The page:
FIG. 19 is a side view of the trailer embodiment of the cart of the present invention. This figure shows the tongue 22, brace 23, locking bracket 24, trailer hitch 26 and transport arms 27. FIG. 20 is a perspective view of the trailer embodiment of the cart attached to a vehicle. FIG. 21 is a partial perspective view of the trailer embodiment of the cart taken at the circle shown in FIG. 20. As shown in this figure, the present invention comprises a receiver 28 that can be attached to the rear of any vehicle. The receiver 28 is specially designed to hold the tongue 22 when the cart is in a transport position (as shown in FIG. 26). It can also hold a trailer ball attachment 29, as shown in FIG. 21.

FIGS. 22–26 relate to the transport mechanism of the present invention. FIG. 22 is a front view of the tongue of the present invention. This figure shows the lateral wings 25, transport arms 27, and trailer hitch 26. It also shows the two apertures 30 through which the vertical portions of the tongue mount extensions 16 are inserted when the cart is in a trailer position. FIG. 23 is a side view of the transport mechanism of the present invention. The transport mechanism comprises the tongue 22, the receiver 28, an loading bar 31, and a corner piece 32. To transport the cart, the tongue 22 is attached to the receiver 28. In the embodiment illustrated in FIG. 23, the tongue 22 is attached to the receiver 28 by two pegs 3.3 that are attached to the receiver 28, extend through holes in the tongue 22, and are secured by lynch pins 21.

The tongue 22 also comprises a transport sleeve 34, which is preferably a piece of hollow steel tubing. The loading bar 31 slides through the transport sleeve 34 until the top (horizontal part) of the loading bar 31 prevents it from sliding any further. The loading bar 31 is preferably secured in place with a lynch pin. Next, the cart is loaded onto the transport arms 27, and the corner piece 32 is secured to the top part of the loading bar 32, as shown in FIG. 23. The transport arms 27 comprise transport safety tabs 35 that prevent the cart from falling off after it has been loaded onto the transport arms 27. The corner piece 32 serves to further hold the cart in place.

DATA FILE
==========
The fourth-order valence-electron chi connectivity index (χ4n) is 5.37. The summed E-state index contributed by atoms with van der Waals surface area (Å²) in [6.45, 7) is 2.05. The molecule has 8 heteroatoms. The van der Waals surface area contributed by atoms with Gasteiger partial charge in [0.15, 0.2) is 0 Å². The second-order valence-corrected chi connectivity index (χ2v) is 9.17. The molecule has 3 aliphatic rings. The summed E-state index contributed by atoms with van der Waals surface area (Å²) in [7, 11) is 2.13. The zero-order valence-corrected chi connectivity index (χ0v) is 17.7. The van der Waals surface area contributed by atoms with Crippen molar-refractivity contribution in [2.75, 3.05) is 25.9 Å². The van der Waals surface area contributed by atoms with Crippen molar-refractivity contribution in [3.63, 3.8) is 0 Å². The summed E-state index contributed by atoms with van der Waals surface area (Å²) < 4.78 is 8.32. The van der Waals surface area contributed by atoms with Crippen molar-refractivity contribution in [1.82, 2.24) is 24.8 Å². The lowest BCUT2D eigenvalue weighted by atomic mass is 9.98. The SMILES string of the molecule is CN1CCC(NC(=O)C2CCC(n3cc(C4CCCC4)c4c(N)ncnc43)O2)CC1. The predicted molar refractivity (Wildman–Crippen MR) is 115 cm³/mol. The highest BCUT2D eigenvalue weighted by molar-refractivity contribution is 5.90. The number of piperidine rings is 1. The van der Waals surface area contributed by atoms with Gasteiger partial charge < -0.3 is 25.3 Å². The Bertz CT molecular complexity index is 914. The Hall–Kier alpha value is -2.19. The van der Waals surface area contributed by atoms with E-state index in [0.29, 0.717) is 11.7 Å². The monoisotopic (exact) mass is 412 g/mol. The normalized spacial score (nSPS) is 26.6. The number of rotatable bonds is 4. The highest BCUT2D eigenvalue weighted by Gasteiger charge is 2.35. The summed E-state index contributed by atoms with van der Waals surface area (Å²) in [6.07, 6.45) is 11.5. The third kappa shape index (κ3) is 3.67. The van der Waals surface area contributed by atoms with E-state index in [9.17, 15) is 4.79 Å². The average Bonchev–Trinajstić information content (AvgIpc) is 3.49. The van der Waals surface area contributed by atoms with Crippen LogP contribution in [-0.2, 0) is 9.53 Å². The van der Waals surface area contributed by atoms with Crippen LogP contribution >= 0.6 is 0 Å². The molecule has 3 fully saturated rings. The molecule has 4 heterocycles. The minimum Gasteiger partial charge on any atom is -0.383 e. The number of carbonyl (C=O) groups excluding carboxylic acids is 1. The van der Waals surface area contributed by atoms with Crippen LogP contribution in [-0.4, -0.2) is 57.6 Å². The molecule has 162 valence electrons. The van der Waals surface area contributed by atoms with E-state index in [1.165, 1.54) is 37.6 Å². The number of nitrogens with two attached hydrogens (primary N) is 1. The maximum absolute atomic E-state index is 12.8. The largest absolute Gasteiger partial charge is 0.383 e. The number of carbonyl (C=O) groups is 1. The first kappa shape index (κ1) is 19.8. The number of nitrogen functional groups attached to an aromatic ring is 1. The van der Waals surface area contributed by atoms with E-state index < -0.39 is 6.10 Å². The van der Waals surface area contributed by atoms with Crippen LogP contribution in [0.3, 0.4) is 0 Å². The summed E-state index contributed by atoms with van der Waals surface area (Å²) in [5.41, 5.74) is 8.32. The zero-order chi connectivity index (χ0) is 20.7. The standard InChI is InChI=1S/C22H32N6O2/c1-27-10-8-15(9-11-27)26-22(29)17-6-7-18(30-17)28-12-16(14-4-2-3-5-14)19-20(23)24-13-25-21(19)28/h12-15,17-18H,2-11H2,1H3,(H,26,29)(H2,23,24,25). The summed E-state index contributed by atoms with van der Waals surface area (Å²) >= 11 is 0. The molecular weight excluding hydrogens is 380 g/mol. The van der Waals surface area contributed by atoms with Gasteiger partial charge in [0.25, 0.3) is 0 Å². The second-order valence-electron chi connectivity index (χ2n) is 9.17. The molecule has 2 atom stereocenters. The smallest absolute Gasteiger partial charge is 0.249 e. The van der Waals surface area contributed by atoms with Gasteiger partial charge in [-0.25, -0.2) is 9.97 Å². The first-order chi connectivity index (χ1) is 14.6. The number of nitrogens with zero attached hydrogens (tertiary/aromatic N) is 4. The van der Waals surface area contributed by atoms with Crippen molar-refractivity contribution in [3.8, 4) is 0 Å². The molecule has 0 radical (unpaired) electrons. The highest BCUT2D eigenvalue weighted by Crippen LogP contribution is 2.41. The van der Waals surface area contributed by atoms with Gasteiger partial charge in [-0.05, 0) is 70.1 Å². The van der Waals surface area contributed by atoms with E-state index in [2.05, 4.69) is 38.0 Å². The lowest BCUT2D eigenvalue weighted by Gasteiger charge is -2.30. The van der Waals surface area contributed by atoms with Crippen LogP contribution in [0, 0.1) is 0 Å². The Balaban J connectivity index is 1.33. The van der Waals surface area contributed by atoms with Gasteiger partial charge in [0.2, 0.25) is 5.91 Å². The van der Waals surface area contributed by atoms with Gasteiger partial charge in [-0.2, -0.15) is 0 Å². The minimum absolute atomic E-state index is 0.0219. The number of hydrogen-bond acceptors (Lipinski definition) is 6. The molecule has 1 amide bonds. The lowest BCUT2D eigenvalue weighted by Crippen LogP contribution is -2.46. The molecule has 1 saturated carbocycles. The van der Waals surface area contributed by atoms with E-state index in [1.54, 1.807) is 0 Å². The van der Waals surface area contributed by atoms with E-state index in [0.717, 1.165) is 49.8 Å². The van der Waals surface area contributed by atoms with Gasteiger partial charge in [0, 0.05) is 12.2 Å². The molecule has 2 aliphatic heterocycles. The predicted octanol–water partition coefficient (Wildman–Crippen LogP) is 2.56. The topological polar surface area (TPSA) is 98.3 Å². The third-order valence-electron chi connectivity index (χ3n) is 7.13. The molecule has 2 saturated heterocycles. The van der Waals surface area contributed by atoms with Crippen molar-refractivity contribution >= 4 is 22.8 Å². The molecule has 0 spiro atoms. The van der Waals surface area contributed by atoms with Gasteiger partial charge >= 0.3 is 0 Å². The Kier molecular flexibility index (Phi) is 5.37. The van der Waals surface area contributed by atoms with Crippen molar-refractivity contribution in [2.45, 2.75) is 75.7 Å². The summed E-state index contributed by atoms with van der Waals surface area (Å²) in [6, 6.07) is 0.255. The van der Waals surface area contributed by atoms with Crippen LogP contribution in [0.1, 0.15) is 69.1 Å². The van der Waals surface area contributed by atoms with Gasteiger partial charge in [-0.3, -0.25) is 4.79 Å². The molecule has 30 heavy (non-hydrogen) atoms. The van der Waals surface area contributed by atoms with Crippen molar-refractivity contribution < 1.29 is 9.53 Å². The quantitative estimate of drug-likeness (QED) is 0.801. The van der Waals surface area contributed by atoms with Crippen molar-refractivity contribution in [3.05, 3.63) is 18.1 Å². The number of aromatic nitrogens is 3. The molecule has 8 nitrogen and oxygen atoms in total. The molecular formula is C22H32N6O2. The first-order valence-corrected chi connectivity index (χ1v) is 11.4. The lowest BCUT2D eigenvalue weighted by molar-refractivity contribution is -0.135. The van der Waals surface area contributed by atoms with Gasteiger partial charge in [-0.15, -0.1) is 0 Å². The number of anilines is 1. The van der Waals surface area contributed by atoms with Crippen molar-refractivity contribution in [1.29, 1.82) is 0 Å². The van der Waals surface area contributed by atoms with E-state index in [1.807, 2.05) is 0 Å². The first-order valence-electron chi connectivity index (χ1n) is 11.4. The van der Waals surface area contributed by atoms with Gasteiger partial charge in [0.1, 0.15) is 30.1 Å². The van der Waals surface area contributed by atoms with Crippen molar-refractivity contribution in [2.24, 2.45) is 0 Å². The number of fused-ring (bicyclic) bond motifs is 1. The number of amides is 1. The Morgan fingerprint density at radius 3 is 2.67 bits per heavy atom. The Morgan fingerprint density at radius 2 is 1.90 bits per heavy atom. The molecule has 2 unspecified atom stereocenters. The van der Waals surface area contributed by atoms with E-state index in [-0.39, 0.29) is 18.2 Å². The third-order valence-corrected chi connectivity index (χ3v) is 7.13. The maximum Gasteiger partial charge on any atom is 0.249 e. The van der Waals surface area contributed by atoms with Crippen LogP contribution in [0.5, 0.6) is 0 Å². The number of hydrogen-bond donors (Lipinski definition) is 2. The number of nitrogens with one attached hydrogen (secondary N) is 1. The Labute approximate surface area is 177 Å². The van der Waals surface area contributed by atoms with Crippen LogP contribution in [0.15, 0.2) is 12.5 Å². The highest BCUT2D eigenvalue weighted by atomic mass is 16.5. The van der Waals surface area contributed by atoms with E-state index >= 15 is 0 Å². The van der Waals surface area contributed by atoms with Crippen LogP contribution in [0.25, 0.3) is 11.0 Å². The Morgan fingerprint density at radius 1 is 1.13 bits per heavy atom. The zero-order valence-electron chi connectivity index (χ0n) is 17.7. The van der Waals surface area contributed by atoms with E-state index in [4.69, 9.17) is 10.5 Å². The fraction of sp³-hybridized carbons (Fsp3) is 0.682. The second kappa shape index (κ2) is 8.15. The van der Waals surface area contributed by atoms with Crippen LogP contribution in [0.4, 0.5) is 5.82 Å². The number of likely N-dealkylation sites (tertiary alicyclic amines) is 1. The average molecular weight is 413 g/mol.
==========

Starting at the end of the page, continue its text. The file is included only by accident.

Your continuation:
FIG. 24 is a front view of the transport mechanism mounted on a vehicle. FIG. 25 is a front view of the transport mechanism and a side perspective view of the cart mounted on a vehicle. As shown in this figure, with the cart in a collapsed position, the handle bars 1 of the cart are placed over the transport safety tabs 35 and onto the transport arms 27. The corner piece 32 is then installed to further secure the cart. FIG. 26 is a side view of the transport mechanism and a rear view of the cart mounted on a vehicle. This figure shows the receiver 28, tongue 22, transport sleeve 34, loading bar 31, corner piece 32, transport arms 27 and transport safety tabs 35. The cart can be optionally secured with bungee cords 54 on either side of the cart to prevent it from rocking from side to side during transport.

FIGS. 27–30 illustrate the hoist mechanism of the present invention. The hoist mechanism is used to facilitate the lifting of the cart off of or onto the transport mechanism. FIG. 27 is a front view of the transport and hoist mechanisms and a side perspective view of the cart mounted on a vehicle. This figure is the same as FIG. 25, except that the hoist mechanism has been attached to an eyelet on the front of the corner piece 32. Before attaching the hoist mechanism, the corner piece 32 is reversed in orientation so that the front of the corner piece 32 extends upward (as shown in FIG. 28) rather than downward (as it would in a transport position). The hoist mechanism comprises a horizontal bar 37, two chains 38, and a pulley system 39, as is known in the art. The loading bar 31 is pushed upward through the transport sleeve 34 (not shown) and locked into place, preferably with a lynch pin. The chains 38 are secured around the handle bars 1 on each end of the cart. The cart can now be lifted off the transport mechanism by pulling on the rope 40 of the pulley system 39, which lifts the cart up and off of the transport arms 27. The cart can now be slowly lowered to the ground by letting up on the rope 40.